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Below are the attorney general opinions that meet your search criteria.
|State||Citation||Description/Statute Name||Question||Brief answer||Language from the opinion||When does the case apply?|
|Ohio||1990 Ohio Op. Atty. Gen. No. 90-088 (Nov. 14 1990)||Fines and fees||Does allowing different municipalities to set their own indigency standards or fines/fees violate the equal protection afforded by the state’s constitution?||Indigency should be determined on a case-by-case basis, not through set standards||
A gleaning of the aforementioned authorities clearly reveals that there are no set criteria for determining whether an individual is indigent. Rather, the preferred approach is to determine indigency on+ See more
a case by case basis so as to accord attention to any and all factors tending to indicate an individual's financial condition. . . . [T]he the criteria for determining . . . whether an individual is indigent, include the ready availability of real or personal property owned; employment benefits; pensions; annuities; social security; unemployment compensation; inheritances; number and age of dependents; outstanding debts, obligations and liabilities; and any other relevant considerations concerning the financial condition of an individual.
|Ohio||no||fines and fees||Which fines and/or fees may be collected by a private vendor?||
Neither the courts nor the State AG has considered this question. However, the Ohio Revised Code provides that both misdemeanor fines, § 2928.18(F) and felony fines, § 2928.28(G)(1), may be+ See more
collected by private vendors
|Ohio||no||ability to pay||Who has the burden of proof in an ability to pay determination? What is the standard of proof required?||See Case Law: Liming v. Damos, 979 N.E.2d 297 (Ohio 2012)||Fines and fees|
|Ohio||no||Ohio-Attorney General opinion||Should ability to pay be considered when imposing fines or fees or only when collecting fines or fees?||See Case Law: State v. Meyer, 706 N.E.2d 378, 380 (1997); Ohio Rev. Code § 2947.14||ability to pay||Fines and fees|
|Ohio||2012 Ohio Op. Att'y Gen. No. 2012-039 (Nov. 14, 2012)||fines and fees||What authority do county or municipal courts have to set fines or fees?||County courts can use their fining power to fund various projects, programs, and services of the court||
Although a county court has authority to use a special projects fund established under R.C. 1907.24(B)(1) to finance community service programs, nothing in the Ohio Constitution, Revised Code, Ohio Rules+ See more
of Criminal Procedure, or Rules of Superintendence for the Courts of Ohio directs the manner in which a county court may use moneys in a special projects fund to provide such financing. This means that the judges of a county court have the discretion and implied power to use special projects fund moneys in whatever manner is reasonably necessary to make community service programs available to persons who are convicted of, or plead guilty to, a misdemeanor.
|Fines and fees|
|Ohio||no||Fines and fees||What authority does the state supreme court have to impose binding state-wide rules on the imposition or collection of fees and fines?||
This has not been considered by courts or the State AG. But the Ohio Supreme Court issues "bench cards" guiding the lower courts on how to implement fines. See, e.g.,+ See more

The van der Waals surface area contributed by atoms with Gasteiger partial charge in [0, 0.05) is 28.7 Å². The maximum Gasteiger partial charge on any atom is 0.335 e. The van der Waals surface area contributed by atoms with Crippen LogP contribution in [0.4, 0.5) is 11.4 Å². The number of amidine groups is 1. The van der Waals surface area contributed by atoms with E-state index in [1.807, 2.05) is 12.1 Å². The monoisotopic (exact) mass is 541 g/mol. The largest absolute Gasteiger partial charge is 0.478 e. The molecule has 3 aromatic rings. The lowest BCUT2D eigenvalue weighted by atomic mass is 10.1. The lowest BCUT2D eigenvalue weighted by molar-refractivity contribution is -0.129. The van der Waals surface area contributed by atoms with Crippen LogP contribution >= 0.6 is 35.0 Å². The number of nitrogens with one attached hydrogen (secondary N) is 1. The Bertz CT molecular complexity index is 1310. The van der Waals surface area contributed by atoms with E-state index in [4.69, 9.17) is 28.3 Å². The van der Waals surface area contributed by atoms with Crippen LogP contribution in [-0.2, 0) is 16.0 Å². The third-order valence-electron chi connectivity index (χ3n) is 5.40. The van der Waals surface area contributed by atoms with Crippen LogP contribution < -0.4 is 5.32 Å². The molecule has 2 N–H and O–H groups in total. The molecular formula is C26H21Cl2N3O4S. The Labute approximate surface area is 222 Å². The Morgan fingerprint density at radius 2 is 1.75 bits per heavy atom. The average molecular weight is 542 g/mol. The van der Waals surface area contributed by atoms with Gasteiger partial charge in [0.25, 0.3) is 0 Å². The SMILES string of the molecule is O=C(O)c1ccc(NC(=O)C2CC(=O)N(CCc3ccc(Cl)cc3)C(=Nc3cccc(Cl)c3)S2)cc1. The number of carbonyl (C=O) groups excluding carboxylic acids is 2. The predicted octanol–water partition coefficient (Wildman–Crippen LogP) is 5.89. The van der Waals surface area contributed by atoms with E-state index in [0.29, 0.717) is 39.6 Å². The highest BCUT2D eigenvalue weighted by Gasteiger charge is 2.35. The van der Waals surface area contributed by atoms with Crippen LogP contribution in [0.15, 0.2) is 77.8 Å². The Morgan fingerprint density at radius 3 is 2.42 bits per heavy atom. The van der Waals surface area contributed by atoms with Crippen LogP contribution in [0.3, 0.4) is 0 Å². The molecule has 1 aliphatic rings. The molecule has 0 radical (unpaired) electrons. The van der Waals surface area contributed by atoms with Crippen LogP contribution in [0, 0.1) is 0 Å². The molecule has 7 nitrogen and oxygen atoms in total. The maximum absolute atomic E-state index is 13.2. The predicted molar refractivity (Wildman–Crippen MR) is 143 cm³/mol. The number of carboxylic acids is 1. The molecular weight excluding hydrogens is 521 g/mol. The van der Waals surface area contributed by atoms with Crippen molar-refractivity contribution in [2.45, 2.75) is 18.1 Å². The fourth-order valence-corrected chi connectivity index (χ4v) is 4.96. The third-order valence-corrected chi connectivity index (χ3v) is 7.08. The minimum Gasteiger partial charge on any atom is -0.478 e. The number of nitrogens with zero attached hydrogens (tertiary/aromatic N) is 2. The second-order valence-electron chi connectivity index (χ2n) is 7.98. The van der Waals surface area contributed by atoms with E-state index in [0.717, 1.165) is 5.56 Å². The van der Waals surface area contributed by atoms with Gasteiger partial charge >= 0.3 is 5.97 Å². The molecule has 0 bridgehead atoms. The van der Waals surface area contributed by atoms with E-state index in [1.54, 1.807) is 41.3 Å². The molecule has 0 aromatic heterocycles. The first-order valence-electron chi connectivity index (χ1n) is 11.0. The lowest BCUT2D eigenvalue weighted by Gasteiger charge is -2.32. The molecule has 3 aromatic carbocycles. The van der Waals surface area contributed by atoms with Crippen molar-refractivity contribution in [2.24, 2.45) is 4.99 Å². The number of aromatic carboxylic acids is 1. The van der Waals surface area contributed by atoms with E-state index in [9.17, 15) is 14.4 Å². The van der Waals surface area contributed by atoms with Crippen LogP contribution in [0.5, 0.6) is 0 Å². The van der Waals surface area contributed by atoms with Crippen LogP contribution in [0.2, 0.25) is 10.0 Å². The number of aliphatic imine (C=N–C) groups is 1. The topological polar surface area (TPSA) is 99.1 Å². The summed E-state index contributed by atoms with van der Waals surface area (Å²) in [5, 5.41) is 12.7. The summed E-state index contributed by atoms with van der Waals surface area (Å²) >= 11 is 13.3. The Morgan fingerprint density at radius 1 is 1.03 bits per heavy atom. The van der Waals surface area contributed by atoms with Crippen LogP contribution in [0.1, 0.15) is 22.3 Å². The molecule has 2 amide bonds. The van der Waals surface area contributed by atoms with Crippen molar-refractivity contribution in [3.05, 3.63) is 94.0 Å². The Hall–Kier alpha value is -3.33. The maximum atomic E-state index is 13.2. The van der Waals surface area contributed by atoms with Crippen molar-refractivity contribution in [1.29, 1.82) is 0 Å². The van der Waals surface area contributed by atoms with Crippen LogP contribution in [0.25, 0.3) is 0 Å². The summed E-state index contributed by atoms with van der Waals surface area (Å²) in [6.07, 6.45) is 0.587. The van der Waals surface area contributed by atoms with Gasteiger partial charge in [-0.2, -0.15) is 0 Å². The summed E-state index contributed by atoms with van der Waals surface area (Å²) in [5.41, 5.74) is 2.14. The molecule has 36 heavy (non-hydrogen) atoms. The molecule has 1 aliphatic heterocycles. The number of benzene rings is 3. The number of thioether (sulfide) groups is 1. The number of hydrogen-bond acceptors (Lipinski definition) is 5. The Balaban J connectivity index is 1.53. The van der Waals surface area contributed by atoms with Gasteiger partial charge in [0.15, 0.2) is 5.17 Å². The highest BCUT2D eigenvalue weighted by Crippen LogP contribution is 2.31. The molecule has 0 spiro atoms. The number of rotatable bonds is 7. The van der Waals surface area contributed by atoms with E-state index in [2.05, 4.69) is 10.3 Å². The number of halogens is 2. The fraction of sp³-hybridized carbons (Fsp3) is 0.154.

The Supreme Court of Ohio, Office of Judicial Services, Collection of Fines and Court Costs (2014)
|Ohio||no||no||Under what circumstances does a conflict of interest in the imposition or enforcement of court debt violate state law?||This has not been considered to date|
|Oklahoma||1999 OK AG 58||Open Records Act||Other applicable opinions||
1. The Oklahoma Open Records Act applies to criminal pleadings+ See more
2. Courts and District Attorneys must provie "prompt reasonable access" 3. District Attorneys must maintain confidential records
¶15 It is, therefore, the Opinion of the Attorney General that: 1. The pleadings in a criminal case, particularly the information, are "records" within the meaning of the Oklahoma Open+ See more
Records Act, 51 O.S. 24A.3 (1998). A court clerk must make such pleadings available for public inspection and copying once the district attorney has filed the pleading with the court clerk, 51 O.S. 24A.5 (1998), unless the pleading has been sealed by a court or is protected by a privilege of confidentiality, such as the confidentiality of a grand jury indictment by 22 O.S. 385, until such time as the order of the court expires or is removed and until the grand jury indictment is made public pursuant to statutory provision. A district attorney may keep information contained within the district attorney's litigation files confidential and so not disclose an information or other pleadings. See 51 O.S. 24A.12 (1991). 2. A court clerk or district attorney has no authority to withhold public records from inspection and copying. Such officers must provide "prompt, reasonable access" to the public pursuant to 51 O.S. 24A.5 (1998). This generally may include only the time required to locate and compile such public records. Id. 3. A district attorney may keep confidential records contained in the litigation files of that office. Police departments are not required to provide public access to records of the police department except as provided in Section 51 O.S. 24A.8 of the Open Records Act or pursuant to court order. Neither a district attorney nor a police department must make available for public inspection and copying a record which includes a list of all charges contained in an information. See 51 O.S. 24A.2 - 51 O.S. 24A.8 and 51 O.S. 24A.12 (1998).